Sonia Terk Delaunay (1885 – 1979)

Sonia Terk Delaunay (1885 - 1979) Watercolor on paper Measures 15.25x11.75 inches  Farhat Art Museum Collection

Sonia Terk Delaunay (1885 – 1979)
Watercolor on paper
Measures 15.25×11.75 inches
Farhat Art Museum Collection

Russian born painter, graphic artist and designer Sonia Terk Delaunay was active in Paris and the wife of painter Robert Delaunay. Her original surname was Stern, but she adopted the name Terk from a wealthy uncle who raised her in St. Petersburg. A friend of the family, Max Liebermann encouraged her to paint.

Like Marc Chagall, Sonia Terk emigrated from Russia to Paris in the first years of the twentieth century, joining Picasso, Matisse, Braque, Rouault, and Vlaminck in the remaking of art in the Post-Impressionist era. She settled in Paris in 1905 and, after a short-lived marriage of convenience to artist Wilhelm Uhde, she married Robert Delaunay in 1910.

After the birth of their son, Sonia spontaneously made a patchwork quilt for Charles’ crib: “About 1911 I had the idea of making for my son a blanket composed of bits of fabric like those I had seen in the houses of Russian peasants. When it was finished, the arrangements of the pieces of material seemed to me to evoke Cubist conceptions and then we tired to apply the same process to other objects and paintings.”

The couple became associated with the development of Orphism*—a highly abstract art movement which paralleled the geometry of Cubism* but with a much brighter color palette. Sonia’s first large scale painting in this new style was Bal Bullier (1912-13) a work known for its use of color and movement. It is said that painter Paul Klee was so taken with Terk-Delaunays’ patterning of squares from a 1912 illustrated book, that they became an enduring in his own work.

During the 1910-1920s, she focused upon bringing this new artistic lyricism into the world of design, transforming Art Deco* fabrics into vibrant high fashion clothing, wall coverings, furniture textiles, as well as, theatrical costumes. In the 1930s, Terk-Delaunay returned to a renewed focus on painting, joining the Abstraction-Creation group in seeking to create an art based upon non-representational elements, often geometrical, and continuing to focus on color as central to painting. The group was trans-national, and including among its members Jean Arp, Barbara Hepworth, Wassily Kandinsky and Piet Mondrian. In 1937 Sonia collaborated with her husband on a mural for the Paris Exposition.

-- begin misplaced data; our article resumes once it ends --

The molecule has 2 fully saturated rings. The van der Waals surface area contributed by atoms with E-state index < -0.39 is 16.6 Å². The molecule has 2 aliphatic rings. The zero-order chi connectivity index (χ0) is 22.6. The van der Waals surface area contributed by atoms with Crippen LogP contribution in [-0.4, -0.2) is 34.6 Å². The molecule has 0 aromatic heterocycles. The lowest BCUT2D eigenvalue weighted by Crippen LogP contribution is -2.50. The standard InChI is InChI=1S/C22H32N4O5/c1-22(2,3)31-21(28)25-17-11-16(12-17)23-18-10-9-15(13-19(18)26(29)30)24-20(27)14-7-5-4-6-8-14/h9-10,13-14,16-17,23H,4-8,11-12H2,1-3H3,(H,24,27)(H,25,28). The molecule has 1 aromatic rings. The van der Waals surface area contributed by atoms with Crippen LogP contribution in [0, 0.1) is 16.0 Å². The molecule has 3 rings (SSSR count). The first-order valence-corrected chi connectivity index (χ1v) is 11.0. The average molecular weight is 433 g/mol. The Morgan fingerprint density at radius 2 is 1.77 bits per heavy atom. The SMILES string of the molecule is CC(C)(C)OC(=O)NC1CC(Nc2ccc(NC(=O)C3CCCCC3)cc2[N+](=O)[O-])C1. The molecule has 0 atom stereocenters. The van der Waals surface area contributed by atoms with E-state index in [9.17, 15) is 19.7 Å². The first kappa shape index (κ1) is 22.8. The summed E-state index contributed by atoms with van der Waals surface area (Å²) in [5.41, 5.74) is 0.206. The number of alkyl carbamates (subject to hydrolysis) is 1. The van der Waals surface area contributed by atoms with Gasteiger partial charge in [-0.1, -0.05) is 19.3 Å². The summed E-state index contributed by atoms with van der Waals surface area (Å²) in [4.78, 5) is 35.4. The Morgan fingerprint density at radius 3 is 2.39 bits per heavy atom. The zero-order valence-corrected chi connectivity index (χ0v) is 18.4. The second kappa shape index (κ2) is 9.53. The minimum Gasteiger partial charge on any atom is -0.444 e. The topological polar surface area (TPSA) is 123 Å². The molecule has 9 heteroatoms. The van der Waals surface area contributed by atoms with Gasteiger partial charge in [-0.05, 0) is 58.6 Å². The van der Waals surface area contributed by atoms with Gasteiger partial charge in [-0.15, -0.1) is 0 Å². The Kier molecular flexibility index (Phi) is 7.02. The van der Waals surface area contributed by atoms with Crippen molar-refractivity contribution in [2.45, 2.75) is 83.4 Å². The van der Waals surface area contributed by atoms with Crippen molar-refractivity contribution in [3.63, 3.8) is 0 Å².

After Robert Delaunay’s death in 1941, she continued to work and exhibit regularly as a painter & designer, often turning to printmaking. In 1963 Terk-Delaunay donated 58 of her own works and 40 of her husband’s to the Musee National d’Art Moderne, Paris. She became the first woman ever to be exhibited at the Louvre during her lifetime when the museum mounted an exhibition of the works the following year.

In an essay she wrote for her 1967 retrospective at the Musée National d’Art Moderne, Delaunay wrote of her 1920s experiments in color: “they were and remain ranges of colors, and based on the purified conception of our painting…My research was purely pictorial and in plastic terms a discovery which served both of us in our painting. Rhythm is based upon numbers, for color can be measured by the number of vibrations.”

Sonia Terk-Delaunay died in 1979 at the age of 94 with no regrets in her life. “Everything I’ve done, I’ve had fun doing” she remarked on the occasion of her 90th birthday.

QUOTE:
“I am attracted by pure colors. Colors from my childhood—from the Ukraine. Memories of peasant weddings in my country in which the red and green dresses, decorated with many ribbons, billowed in dance.”

Advertisements

Leave a Reply

Fill in your details below or click an icon to log in:

WordPress.com Logo

You are commenting using your WordPress.com account. Log Out / Change )

Twitter picture

You are commenting using your Twitter account. Log Out / Change )

Facebook photo

You are commenting using your Facebook account. Log Out / Change )

Google+ photo

You are commenting using your Google+ account. Log Out / Change )

Connecting to %s